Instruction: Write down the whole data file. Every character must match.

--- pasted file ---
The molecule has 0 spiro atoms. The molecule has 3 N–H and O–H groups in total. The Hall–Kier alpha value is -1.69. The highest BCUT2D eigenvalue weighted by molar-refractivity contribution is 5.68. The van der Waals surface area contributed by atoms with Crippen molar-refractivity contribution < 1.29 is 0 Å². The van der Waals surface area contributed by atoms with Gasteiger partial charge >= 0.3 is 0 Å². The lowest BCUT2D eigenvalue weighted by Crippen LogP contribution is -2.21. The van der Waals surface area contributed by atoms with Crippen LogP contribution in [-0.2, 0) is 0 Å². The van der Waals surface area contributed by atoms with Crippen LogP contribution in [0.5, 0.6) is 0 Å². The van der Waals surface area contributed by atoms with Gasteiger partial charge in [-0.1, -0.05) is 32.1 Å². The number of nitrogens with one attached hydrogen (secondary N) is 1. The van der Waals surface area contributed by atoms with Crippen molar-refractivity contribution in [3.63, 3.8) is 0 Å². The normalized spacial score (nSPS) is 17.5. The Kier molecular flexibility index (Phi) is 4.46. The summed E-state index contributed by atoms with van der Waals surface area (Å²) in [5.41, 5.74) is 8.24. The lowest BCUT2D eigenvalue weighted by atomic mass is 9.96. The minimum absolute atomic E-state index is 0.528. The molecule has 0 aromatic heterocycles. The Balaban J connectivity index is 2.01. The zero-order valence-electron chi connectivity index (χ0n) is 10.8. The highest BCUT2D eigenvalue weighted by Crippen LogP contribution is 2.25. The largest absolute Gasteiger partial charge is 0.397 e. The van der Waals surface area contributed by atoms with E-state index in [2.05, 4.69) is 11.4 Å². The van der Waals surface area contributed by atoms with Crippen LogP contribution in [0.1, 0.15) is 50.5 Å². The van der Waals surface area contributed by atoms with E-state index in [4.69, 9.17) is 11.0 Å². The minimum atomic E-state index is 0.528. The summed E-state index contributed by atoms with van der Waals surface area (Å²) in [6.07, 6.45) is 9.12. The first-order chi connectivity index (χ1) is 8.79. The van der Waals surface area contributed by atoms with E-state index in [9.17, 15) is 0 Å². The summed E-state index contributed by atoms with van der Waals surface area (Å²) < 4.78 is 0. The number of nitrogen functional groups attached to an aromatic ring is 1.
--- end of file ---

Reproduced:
The molecule has 0 spiro atoms. The molecule has 3 N–H and O–H groups in total. The Hall–Kier alpha value is -1.69. The highest BCUT2D eigenvalue weighted by molar-refractivity contribution is 5.68. The van der Waals surface area contributed by atoms with Crippen molar-refractivity contribution < 1.29 is 0 Å². The van der Waals surface area contributed by atoms with Gasteiger partial charge >= 0.3 is 0 Å². The lowest BCUT2D eigenvalue weighted by Crippen LogP contribution is -2.21. The van der Waals surface area contributed by atoms with Crippen LogP contribution in [-0.2, 0) is 0 Å². The van der Waals surface area contributed by atoms with Crippen LogP contribution in [0.5, 0.6) is 0 Å². The van der Waals surface area contributed by atoms with Gasteiger partial charge in [-0.1, -0.05) is 32.1 Å². The number of nitrogens with one attached hydrogen (secondary N) is 1. The van der Waals surface area contributed by atoms with Crippen molar-refractivity contribution in [3.63, 3.8) is 0 Å². The normalized spacial score (nSPS) is 17.5. The Kier molecular flexibility index (Phi) is 4.46. The summed E-state index contributed by atoms with van der Waals surface area (Å²) in [5.41, 5.74) is 8.24. The lowest BCUT2D eigenvalue weighted by atomic mass is 9.96. The minimum absolute atomic E-state index is 0.528. The molecule has 0 aromatic heterocycles. The Balaban J connectivity index is 2.01. The zero-order valence-electron chi connectivity index (χ0n) is 10.8. The highest BCUT2D eigenvalue weighted by Crippen LogP contribution is 2.25. The largest absolute Gasteiger partial charge is 0.397 e. The van der Waals surface area contributed by atoms with E-state index in [2.05, 4.69) is 11.4 Å². The van der Waals surface area contributed by atoms with Crippen LogP contribution in [0.1, 0.15) is 50.5 Å². The van der Waals surface area contributed by atoms with E-state index in [4.69, 9.17) is 11.0 Å². The minimum atomic E-state index is 0.528. The summed E-state index contributed by atoms with van der Waals surface area (Å²) in [6.07, 6.45) is 9.12. The first-order chi connectivity index (χ1) is 8.79. The van der Waals surface area contributed by atoms with E-state index in [9.17, 15) is 0 Å². The summed E-state index contributed by atoms with van der Waals surface area (Å²) < 4.78 is 0. The number of nitrogen functional groups attached to an aromatic ring is 1.